America's banking CEOs are criminally bad at public relations.

America's banking CEOs are criminally bad at public relations.

America's banking CEOs are criminally bad at public relations.

Moneybox
Commentary about business and finance.
Feb. 14 2009 6:52 AM

Public Relations Fiasco

Why can't America's banking CEOs defend themselves better?

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The most riveting drama in Washington this week wasn't Sen. Judd Gregg's sudden realization that he is, in fact, a conservative Republican and hence unsuitable to serve as President Obama's commerce secretary. Rather, it was the spectacle of eight bank CEOs filing into a House committee room on Wednesday to describe precisely what taxpayers are getting for the hundreds of billions of dollars they've pumped into the financial system.

The stage was set for a made-for-YouTube six-hour tongue-lashing. Public anger at financiers is as high as it has been since Moscow circa 1917. "You come to us today on your bicycle, after buying Girl Scout cookies, and helping out mother Teresa, telling us 'we're sorry. We won't do it again,' " Rep. Michael Capuano, D.-Mass., ranted at the stone-faced octet. "Well, I have some people in my constituency that actually robbed some of your banks, and they say the same thing."

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It was astonishing how little the CEOs were able to do to help their cause. They not only flunked Risk Management 101, they also flunked Public Relations 101. Rep. Gary Ackerman, D-N.Y., noting that the government had injected $165 billion into the eight banks represented at the hearing, asked how much each CEO had invested in his company in the past six months. "And zero is a number," he said. For five, zero was the number. JPMorgan Chase CEO James Dimon and Citi CEO Vikram Pandit noted that they had put $12 million and $8.4 million into their respective companies. Ken Lewis, CEO of Bank of America, recalled that he bought 400,000 shares but couldn't remember the dollar value of the purchase.

"There were some basic questions the CEOs couldn't even answer, like, 'What happened to the money?' " said Michael Kempner, CEO of MWW Group, a public relations firm. "The lack of preparation was truly breathtaking." Crisis-PR guru Robert Dilenschneider notes that instead of doing the basics—such as making coherent, constructive statements before, during, and after the hearings—the bankers focused on symbolic items like taking the Acela train instead of a private jet. (Next time they come to D.C. begging for cash, bankers should take the $20 Chinatown bus.)

The PR failure is partly understandable. These CEOs still believe they're running the turbocharged investment banks that ruled the roost in 2005 and 2006 rather than the government-supported utilities they have become. People who have done well in finance tend to think they're really good at dealing with pretty much anything. (A common taunt on Wall Street goes: "If you're so smart, how come you're not rich?") And so they tend to eschew the advice of their modestly compensated PR advisers. In these men's professional lives, from 1981 to the present, Wall Street has been accustomed to getting what it wanted from Washington. America's top bankers have an even longer history of not giving a hoot what the public thinks. (Sample—possibly apocryphal—quote from the original J.P. Morgan: "I owe the public nothing.")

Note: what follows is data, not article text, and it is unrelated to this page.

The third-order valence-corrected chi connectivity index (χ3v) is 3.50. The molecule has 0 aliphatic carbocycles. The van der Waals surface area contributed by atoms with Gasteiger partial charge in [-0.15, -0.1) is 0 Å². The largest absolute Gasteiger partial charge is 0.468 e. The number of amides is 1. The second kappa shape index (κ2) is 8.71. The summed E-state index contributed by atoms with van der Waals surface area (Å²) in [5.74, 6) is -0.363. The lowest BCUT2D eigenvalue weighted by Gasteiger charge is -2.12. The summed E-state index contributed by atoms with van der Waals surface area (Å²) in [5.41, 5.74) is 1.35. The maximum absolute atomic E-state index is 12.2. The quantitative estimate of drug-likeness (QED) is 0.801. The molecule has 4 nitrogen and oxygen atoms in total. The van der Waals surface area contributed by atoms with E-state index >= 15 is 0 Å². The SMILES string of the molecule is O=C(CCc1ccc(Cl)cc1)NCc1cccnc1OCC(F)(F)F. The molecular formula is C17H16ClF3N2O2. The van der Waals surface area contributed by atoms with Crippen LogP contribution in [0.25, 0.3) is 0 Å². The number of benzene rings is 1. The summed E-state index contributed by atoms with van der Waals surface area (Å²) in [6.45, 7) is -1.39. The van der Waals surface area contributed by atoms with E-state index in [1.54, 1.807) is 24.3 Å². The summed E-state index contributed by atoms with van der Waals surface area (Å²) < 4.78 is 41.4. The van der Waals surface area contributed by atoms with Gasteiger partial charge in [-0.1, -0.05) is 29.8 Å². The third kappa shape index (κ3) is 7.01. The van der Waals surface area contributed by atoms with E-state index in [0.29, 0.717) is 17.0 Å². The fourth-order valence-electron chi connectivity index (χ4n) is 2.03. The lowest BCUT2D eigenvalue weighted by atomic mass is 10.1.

Unfortunately for the public, we can't simply write off the bankers and deal with someone else. As Barney Frank said, indicating his willingness to tolerate the banks: "We have no option if we are to get credit flowing in this country other than to work with the existing institutions."

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What should bankers do to improve their image? John D. Rockefeller had a habit of dispensing nickels and dimes to children as a way of softening his image and assuaging anger at his massive wealth. When Japanese industry heads screw up and get hauled before government leaders, they often bow deeply: a gesture meant to convey respect and humility.

But bankers have go to beyond gestures and stunts. They have to change their self-image. Richard Edelman, CEO of public relations giant Edelman, says they have to start treating Congress like their board of directors. "They have to recognize they have to respond to stakeholders rather than just to shareholders," he said. "In addition to being a capitalist today, you have to be diplomat."

Michael Gordon, CEO of Group Gordon, a New York-based crisis and corporate communications firm, urges banks to "go beyond what's being called for." Buy stock and have all top executives buy stock. Cut your own salary and that of other top executives. I tuned in to the hearings precisely because I figured a combination of self-preservation and competition would spur one of the executives to make an out-of-the-box move—like freezing foreclosures for a few weeks or temporarily eliminating late fees on credit cards. Such a relatively inexpensive move would pay significant dividends. As Capuano put it, "If they can keep people in their homes, then fine, go get a private jet."

None of the CEOs risked that kind of move in the hearing. Two days later, however, JPMorgan Chase and Citi made an uncharacteristically smart PR move. They announced they would agree to a moratorium on foreclosures as the Obama administration works on its new financial stability plan. A few more stunts like that and bankers could soon be more popular than lawyers.

Newsweek's Nick Summers and Daniel Stone contributed to this story. A version of it also appears in this week's issue ofNewsweek.